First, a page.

Bowers’ favorite targets are field-stretching playmakers, junior Vic Wharton III and sophomore slot receiver Kanawai Noa along with senior Jordan Veasy and sophomore Brandon Singleton give him the most options to put it up and let someone grab it in the Pac-12.
Cal senior RB Tre Watson went down with a knee injury week one, but junior Patrick Laird and third-down back Vic Enwere have carried the load for Cal as they move to a more run-first/possession offense under Wilcox.
Cal’s defense is one of the more seasoned in the division, led by seniors James Looney and Tony Mekari up front backed ably by sophomore Luc Bequette and redshirt freshman Tevin Paul. Their maturation under Wilcox is no coincidence and the squad that was last in the conference last year in yards allowed is setting itself up to be one of the more formidable. If there is a question mark, Cal’s secondary thus far has been hit or miss (depending on the quarter it seems) and USC QB Sam Darnold, once he gets going, could get some nice looks downfield.
It’s a month early for Halloween, but USC also comes into Berkeley like the walking dead. They have between 12 and 17 starters questionable or out for Saturday including LB Tayler Katoa (knee), CB Jonathan Lockett (hip), S Isaiah Pola-Mao (shoulder), OLB Hunter Echols (hip), TE Daniel Imatorbhebhe (hip), OT Nathan Smith (knee), OLB Juliano Falaniko (knee), OLB Porter Gustin (toe/bicep), DB Ajene Harris (knee), LB John Houston (neck), DL Liam Jimmons (ankle), RB Ronald Jones II (quad/ankle), WR Joseph Lewis (abdominal), DL Jacob Lichtenstein (back), OLB Uchenna Nwosu (elbow/MCL), DL Marlon Tuipulotu (knee), WR Keyshawn “Pie” Young (hamstring) with OL Chuma Edoga and DL Rasheem Green upgraded to probable.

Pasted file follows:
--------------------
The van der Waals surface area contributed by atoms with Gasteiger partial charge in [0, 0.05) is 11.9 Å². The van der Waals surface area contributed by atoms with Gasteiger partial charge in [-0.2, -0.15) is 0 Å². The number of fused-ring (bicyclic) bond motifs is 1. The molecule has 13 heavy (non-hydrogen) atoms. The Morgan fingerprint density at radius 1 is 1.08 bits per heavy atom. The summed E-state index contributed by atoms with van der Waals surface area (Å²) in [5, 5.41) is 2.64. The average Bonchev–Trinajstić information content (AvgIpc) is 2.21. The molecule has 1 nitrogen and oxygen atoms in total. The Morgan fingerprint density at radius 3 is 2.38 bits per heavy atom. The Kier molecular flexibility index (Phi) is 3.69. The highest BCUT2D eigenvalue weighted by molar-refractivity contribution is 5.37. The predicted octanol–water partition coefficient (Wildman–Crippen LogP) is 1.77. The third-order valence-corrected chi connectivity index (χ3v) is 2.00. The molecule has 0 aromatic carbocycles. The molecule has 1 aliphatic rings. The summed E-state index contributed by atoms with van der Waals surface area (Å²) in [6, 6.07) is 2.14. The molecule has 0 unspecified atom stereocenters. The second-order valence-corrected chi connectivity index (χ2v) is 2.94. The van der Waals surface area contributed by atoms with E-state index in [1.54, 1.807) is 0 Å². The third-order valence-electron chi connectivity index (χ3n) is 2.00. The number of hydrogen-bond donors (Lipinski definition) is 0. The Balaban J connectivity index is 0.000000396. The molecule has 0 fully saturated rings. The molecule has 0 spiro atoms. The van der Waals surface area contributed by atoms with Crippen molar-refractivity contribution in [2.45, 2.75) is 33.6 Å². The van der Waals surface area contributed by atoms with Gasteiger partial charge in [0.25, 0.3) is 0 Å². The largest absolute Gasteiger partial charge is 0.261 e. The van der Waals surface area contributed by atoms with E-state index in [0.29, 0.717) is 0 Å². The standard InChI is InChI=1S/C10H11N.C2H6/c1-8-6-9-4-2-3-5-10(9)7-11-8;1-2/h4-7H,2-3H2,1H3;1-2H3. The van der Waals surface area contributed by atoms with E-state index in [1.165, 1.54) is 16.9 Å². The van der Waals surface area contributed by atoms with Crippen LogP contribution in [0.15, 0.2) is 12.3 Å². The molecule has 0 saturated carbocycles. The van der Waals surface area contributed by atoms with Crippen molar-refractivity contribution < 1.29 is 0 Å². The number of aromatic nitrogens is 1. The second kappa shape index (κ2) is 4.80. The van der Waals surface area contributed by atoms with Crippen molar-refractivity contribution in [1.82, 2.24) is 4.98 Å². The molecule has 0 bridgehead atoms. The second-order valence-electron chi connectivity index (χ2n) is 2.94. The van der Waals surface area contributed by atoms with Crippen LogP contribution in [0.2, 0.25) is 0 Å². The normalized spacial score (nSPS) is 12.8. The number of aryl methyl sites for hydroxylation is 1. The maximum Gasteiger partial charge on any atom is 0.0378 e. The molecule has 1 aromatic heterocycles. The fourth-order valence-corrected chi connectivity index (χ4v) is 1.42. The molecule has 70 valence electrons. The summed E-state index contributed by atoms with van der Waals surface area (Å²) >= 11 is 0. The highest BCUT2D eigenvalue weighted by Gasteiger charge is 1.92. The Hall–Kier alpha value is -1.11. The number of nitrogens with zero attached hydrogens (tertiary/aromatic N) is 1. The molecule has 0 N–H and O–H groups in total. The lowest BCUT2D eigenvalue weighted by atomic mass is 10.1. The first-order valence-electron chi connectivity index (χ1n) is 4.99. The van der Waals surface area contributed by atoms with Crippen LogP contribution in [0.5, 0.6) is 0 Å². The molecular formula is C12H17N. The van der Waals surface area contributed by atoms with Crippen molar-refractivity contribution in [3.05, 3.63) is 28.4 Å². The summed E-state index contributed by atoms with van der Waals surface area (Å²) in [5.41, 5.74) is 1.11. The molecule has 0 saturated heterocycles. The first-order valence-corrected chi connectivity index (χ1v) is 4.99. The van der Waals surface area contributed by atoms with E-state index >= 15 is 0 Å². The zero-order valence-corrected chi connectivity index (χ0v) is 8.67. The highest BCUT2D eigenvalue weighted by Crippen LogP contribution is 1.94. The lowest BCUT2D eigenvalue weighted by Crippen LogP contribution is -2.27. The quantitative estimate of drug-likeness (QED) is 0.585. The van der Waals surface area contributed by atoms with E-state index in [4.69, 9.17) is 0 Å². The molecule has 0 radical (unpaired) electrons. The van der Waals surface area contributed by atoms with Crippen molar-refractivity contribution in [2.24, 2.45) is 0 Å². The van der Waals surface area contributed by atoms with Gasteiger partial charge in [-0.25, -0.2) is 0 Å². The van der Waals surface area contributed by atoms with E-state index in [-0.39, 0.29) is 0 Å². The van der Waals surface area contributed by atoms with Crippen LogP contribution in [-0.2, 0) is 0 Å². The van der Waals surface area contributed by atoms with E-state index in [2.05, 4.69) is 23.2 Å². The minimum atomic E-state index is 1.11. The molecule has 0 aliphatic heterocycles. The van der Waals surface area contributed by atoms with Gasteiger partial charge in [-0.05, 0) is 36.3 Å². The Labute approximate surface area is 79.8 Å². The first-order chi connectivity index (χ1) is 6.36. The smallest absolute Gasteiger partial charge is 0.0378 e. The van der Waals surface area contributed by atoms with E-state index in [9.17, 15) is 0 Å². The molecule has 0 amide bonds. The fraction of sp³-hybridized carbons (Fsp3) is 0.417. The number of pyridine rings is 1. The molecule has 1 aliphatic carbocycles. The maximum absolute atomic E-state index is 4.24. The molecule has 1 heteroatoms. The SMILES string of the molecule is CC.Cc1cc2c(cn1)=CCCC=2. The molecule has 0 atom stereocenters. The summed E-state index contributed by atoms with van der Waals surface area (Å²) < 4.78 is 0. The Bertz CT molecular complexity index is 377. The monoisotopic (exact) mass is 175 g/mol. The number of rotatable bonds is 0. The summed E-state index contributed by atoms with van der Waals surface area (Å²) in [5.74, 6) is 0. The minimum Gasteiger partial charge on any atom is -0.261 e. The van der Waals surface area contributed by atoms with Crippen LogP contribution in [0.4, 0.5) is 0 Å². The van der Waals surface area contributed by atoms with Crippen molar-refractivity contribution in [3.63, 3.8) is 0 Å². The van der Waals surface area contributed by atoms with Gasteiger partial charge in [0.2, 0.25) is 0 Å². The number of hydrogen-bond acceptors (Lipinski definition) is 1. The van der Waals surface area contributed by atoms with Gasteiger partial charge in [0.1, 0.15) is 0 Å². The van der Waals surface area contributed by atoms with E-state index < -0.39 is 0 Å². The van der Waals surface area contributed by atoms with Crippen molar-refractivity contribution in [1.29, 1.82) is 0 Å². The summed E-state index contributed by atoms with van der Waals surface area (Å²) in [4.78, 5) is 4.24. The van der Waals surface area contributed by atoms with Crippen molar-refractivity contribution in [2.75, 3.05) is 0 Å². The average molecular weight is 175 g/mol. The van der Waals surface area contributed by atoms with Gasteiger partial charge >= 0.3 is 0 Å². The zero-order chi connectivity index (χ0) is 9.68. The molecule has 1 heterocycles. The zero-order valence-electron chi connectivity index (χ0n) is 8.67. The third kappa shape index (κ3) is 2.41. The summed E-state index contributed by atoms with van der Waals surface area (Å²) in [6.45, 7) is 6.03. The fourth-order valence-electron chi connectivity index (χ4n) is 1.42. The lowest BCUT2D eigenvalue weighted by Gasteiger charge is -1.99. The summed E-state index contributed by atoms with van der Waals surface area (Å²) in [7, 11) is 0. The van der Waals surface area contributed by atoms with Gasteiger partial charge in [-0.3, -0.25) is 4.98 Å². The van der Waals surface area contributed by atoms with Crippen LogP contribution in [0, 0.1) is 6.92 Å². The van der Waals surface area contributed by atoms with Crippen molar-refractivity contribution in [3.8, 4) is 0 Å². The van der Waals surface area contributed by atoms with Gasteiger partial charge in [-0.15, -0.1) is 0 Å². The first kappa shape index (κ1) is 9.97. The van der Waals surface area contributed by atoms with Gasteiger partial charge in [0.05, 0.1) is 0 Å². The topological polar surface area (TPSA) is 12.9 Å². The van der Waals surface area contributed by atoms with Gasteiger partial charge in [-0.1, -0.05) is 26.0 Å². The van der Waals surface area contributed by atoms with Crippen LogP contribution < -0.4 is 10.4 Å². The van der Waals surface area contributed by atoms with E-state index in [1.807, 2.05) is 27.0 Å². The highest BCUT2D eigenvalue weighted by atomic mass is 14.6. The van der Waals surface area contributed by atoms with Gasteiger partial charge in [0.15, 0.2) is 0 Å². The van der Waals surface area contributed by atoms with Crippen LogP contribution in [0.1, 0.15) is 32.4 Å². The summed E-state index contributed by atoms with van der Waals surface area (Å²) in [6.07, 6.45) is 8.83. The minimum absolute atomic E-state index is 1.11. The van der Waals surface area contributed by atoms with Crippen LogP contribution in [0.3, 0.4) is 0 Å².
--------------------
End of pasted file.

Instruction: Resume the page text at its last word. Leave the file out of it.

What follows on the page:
That’s a lot missing even for a plug-and-play three-deep-at-each-position squad like the Trojans. Look for some lack of cohesion to show in the early goings at Cal. Wilcox has shown throughout his career he is a student of film and an exploiter of matchups. He knows this is not the same Trojan team that took the field three weeks ago against Western Michigan, but the question remains, are USC’s third stringers and wounded starters better than Cal’s emerging workmanlike crew? I’d bet half the rent and a quarter pounder they aren’t.
Note to readers: I tried to vet UCLA/Stanford (the battle of the perennial disappointments) and Oregon/ASU (Oregon is a 17-point favorite which seems at once attainable and untenable) and I can’t come up with a solid read on either game other than to take the over (UCLA/Stanford 63; Oregon/ASU 76) on both. Both tilts won’t be defined by defensive play.
Kyle: 4 and 0!
AJ: 4 for 7
Kyle: 10 and 1!
AJ: 5 for 12
Toledo @ Miami -13
TCU +13 @ Oklahoma State
Mississippi State +5.5 @ Georgia
Notre Dame -4 @ Michigan State
Washington -10 vs. Colorado
UNLV +40 vs. Ohio State
Cal +17 vs. USC (moneyline!)
UCLA @ Stanford over 63
Oregon @ ASU over 76